The beginning of 1971 was a rough time for prominent Black Panther Party militant Eldridge Cleaver. In exile since 1968 following a shootout with the Oakland police, he was living in Algiers and attempting, with his wife Kathleen, to hold together the “international section” of the Panthers. But conflicts over strategy within the party, fueled by FBI infiltration and violence, reached a breaking point that February, when party co-founder Huey Newton expelled Eldridge Cleaver and the rest of the Algiers group. To make matters worse, the “Marxist-Leninist” states that Cleaver had been most enamored with—China and North Korea—began to soften their relations with the Panthers’ primary adversary: the US government.
Feeling abandoned and isolated, the Cleavers jumped at an invitation to visit Brazzaville, capital of the recently-proclaimed People’s Republic of Congo, in April. Having tried to build a movement in the US that fused Black liberation and socialist revolution, the Cleavers were enticed by Africa’s first self-declared Marxist-Leninist government. At the end of the trip, returning full of excitement about what he saw in Congo, Eldridge wrote:
What the Soviet Union meant to Europe, what China meant to Asia, and what Cuba meant to Latin America, the People’s Republic of the Congo means to Africa and to black people everywhere… Now for the first time in history, Africa and the Black World have such a center of people’s power. And this center of people’s power is destined to exercise the same kind of influence upon Africa and black people as the other centers did in their parts of the world and upon their peoples.
But the trip to Brazzaville was also an opportunity to experiment with a new medium of communication at the time: video. The Cleavers, joined by two other Panther activists, brought a new handheld video camera to Brazzaville, entrusted to photographer Bill Stephens. Stephens quickly edited the footage (with guidance from French filmmaker Chris Marker over the phone), and it was then narrated by Eldridge. As historian Sean Malloy explains, the resulting film, Congo Oyé (We Have Come Back) became the start of the Revolutionary People’s Communications Network. The network, driven by Kathleen Cleaver, attempted to quickly create, replicate, and distribute videos that would connect disparate groups of former Panthers and their supporters around the world. But Congo Oyé seemed to quickly disappear until a copy was found preserved at the New York Public Library about a decade ago.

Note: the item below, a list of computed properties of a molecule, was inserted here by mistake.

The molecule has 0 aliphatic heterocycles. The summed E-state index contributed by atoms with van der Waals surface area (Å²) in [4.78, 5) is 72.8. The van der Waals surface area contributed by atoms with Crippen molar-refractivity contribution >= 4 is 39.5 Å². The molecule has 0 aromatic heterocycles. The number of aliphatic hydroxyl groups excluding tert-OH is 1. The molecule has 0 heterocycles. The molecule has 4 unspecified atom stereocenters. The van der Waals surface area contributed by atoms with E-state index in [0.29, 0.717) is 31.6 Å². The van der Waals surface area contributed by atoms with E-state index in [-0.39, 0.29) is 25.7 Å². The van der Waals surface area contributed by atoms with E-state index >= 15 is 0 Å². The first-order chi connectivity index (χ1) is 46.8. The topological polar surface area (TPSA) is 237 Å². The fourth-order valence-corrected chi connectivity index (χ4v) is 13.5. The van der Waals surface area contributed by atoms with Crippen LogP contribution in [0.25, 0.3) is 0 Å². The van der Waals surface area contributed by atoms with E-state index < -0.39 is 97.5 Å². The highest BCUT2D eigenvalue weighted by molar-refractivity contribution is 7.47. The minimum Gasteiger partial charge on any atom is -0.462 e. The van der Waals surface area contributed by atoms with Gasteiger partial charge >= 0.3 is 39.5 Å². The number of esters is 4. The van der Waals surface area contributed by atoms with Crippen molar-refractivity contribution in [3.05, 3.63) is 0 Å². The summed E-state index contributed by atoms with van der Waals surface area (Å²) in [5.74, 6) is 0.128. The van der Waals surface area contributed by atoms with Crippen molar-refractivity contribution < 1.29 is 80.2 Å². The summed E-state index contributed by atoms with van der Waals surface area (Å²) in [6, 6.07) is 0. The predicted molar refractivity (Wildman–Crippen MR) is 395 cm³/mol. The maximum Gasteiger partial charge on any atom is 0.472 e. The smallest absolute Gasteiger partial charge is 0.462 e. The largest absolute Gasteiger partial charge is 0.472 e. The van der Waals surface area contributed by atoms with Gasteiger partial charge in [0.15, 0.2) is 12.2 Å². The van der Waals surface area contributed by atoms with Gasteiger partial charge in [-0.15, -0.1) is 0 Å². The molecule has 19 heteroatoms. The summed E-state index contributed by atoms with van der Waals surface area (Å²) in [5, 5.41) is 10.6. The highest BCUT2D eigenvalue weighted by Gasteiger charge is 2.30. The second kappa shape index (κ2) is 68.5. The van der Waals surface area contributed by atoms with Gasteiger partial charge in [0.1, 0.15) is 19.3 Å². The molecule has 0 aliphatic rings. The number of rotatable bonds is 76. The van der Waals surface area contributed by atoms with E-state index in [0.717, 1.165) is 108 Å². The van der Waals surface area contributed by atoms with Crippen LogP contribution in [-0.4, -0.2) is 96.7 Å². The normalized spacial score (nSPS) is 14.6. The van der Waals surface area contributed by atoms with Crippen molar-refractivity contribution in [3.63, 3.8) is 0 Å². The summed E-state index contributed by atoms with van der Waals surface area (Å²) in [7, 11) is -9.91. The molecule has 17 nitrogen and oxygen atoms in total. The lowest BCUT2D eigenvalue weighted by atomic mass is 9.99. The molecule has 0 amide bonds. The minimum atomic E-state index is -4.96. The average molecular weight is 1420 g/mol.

Roughly cut and coming in at just over 46 minutes, it is a deceptively complex film. Eldridge Cleaver’s narration molds the footage into a lesson for Black Americans about the power of Black sovereignty and armed struggle. But in the spaces between Cleaver’s narratives, the film also offers a rare glimpse into a little-known African revolution and the thinking of its most committed leaders, some of whom would be executed just two years later. What the film so compellingly shows is how these militants—some American and some Congolese—arrived at different interpretations of the revolution.
Into an unknown revolution
The former Panthers touched down in Brazzaville more than seven years after the start of the Congolese revolution. Yet, for them, it was new. In contrast to Eldridge Cleaver’s confident narrative over the film, the camera mostly captures the Cleavers listening to their Congolese counterparts, with Kathleen taking copious notes and translating. They were there, the film implies, as diligent students of a revolution they were only learning about for the first time.
Since the early 1960s, Black American activists had paid close attention to events in Congo, but not that Congo. Rather, it was the other Congo, the massive Democratic Republic of Congo (DRC), with its capital located directly across the Congo River from Brazzaville, that was known around the world. The DRC had been the site of one of the most egregious displays of neo-colonial interference by the US and its Cold War allies in Africa. Belgian and US authorities actively worked to destabilize the newly independent government and facilitated the assassination of the first Prime Minister, Patrice Lumumba, in 1961—sending the country into crisis and paving the way for the rise of the US-backed military officer Joseph Mobutu.
Lumumba’s murder radicalized a generation of young African and African-American activists in the early 1960s, who, like Malcolm X, began to talk about “the Congo” as being synonymous with the extension of American white supremacy abroad. But international attention on the crisis in the DRC meant that the revolution unfolding on the other side of the Congo River went largely unnoticed.
Unlike Lumumba, the first president of Congo-Brazzaville, Fulbert Youlou, had little interest in confronting the entrenched power of the former colonial power, France. Youlou was an avid anti-communist, deeply hostile to Lumumba, and also to the young radical intellectuals, students, and trade union leaders in Brazzaville. But in August 1963, Congo’s three trade union federations came together to call a general strike that soon turned into an urban rebellion and toppled Youlou’s government. It was the first popular uprising in Africa to overthrow a postcolonial government.
The next five years of the revolution were messy. Into the political void created by the 1963 uprising, a group of young students and recent university graduates came together to launch a series of “youth” initiatives in defense of the revolution. Through mass rallies, debates, study groups, and a new newspaper, they exposed thousands of young Congolese to Marxist and anti-colonial concepts. While mobilizing young city residents to repair streets and sewers, the new youth leaders also recruited Cuban advisors to help organize their followers into armed urban militias. Protective of their autonomy, youth leaders kept these initiatives mostly independent of both the new government and the national army.